How metformin action could be inhibited by a molecule in gut bacteria

The study was released in Cell Metabolism.

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The effects of a drug often used by clinicians to treat blood sugar fluctuations associated with diabetes could be inhibited by action from a bacteria-derived in our intestinal system, a study at the University of Gothenburg has determined.

The treatment is known as metformin and has been widely prescribed by physicians for treating type 2 diabetes. However, in a recent study released in Cell Metabolism, the action of metformin may be inhibited by the molecule imidazole propionate produced by bacteria in the gut.

According to researchers, the change in gut microbiota pertaining to one’s diabetes condition could heighten the production of imidazole propionate, which results in an inhibitory effect.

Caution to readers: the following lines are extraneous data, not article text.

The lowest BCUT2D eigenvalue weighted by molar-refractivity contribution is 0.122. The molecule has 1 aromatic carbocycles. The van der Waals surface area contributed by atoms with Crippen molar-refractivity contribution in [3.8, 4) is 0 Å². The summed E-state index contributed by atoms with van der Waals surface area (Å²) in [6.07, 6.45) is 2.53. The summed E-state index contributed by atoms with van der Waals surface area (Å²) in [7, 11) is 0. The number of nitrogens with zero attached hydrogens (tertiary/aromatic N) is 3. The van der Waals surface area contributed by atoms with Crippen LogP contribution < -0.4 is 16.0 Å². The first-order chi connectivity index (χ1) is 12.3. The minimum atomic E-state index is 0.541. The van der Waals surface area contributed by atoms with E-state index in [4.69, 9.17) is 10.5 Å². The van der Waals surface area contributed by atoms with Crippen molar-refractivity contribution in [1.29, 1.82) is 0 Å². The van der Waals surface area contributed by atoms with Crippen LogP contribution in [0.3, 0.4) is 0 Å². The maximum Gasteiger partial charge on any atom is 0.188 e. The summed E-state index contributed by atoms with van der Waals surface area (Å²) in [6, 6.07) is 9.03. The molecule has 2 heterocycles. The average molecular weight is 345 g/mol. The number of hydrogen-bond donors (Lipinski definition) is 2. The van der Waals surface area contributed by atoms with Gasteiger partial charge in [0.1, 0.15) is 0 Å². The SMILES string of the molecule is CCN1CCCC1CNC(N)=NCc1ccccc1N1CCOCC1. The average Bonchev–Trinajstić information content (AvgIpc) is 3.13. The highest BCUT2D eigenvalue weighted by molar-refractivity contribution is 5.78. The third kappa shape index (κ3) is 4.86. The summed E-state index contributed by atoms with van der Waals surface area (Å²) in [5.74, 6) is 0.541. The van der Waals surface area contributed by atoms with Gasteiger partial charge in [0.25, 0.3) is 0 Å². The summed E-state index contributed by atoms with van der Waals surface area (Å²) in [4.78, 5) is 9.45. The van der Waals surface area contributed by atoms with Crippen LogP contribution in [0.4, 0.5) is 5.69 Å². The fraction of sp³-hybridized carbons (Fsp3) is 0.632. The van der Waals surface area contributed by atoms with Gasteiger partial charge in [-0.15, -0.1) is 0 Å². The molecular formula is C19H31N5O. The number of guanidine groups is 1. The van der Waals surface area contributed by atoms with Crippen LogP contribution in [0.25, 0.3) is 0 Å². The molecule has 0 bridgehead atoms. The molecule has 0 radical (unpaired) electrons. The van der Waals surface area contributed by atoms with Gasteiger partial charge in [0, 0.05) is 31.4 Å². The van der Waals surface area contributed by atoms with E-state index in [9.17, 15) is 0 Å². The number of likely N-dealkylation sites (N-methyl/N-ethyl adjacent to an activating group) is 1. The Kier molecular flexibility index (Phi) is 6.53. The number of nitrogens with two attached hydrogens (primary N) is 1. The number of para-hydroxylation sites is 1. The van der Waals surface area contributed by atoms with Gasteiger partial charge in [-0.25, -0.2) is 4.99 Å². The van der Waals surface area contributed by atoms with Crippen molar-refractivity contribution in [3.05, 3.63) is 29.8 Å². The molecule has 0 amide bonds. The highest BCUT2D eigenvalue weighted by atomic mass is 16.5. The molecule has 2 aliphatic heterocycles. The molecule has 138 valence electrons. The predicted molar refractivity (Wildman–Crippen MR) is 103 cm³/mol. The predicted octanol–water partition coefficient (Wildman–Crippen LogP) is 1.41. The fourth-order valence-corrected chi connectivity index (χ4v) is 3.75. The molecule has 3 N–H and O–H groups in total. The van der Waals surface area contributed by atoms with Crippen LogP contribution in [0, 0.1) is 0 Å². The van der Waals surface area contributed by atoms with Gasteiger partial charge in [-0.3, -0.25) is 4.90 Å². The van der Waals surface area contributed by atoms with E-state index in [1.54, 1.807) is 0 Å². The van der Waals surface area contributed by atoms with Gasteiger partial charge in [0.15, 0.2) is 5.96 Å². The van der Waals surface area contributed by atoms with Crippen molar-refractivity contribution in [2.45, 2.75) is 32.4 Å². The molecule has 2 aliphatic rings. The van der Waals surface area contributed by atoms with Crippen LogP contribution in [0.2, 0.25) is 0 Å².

“Our study demonstrates clearly that imidazole propionate not only inhibits the effects of insulin but may also reduce the therapeutic action of the metformin,” a co-author of the study stated in a press release.

“Since imidazole propionate has also been linked to inflammation in the gut, and metformin has several side effects in the form of intestinal problems, it’s conceivable that imidazole propionate both blocks the treatment effect and contributes to side effects of metformin. But new studies are needed to verify this hypothesis,” the author concluded.

The study was authored by Ara Koh, Louise Manneras-Holm, Rosie Perkins, Fredrik Bäckhed, among other researchers.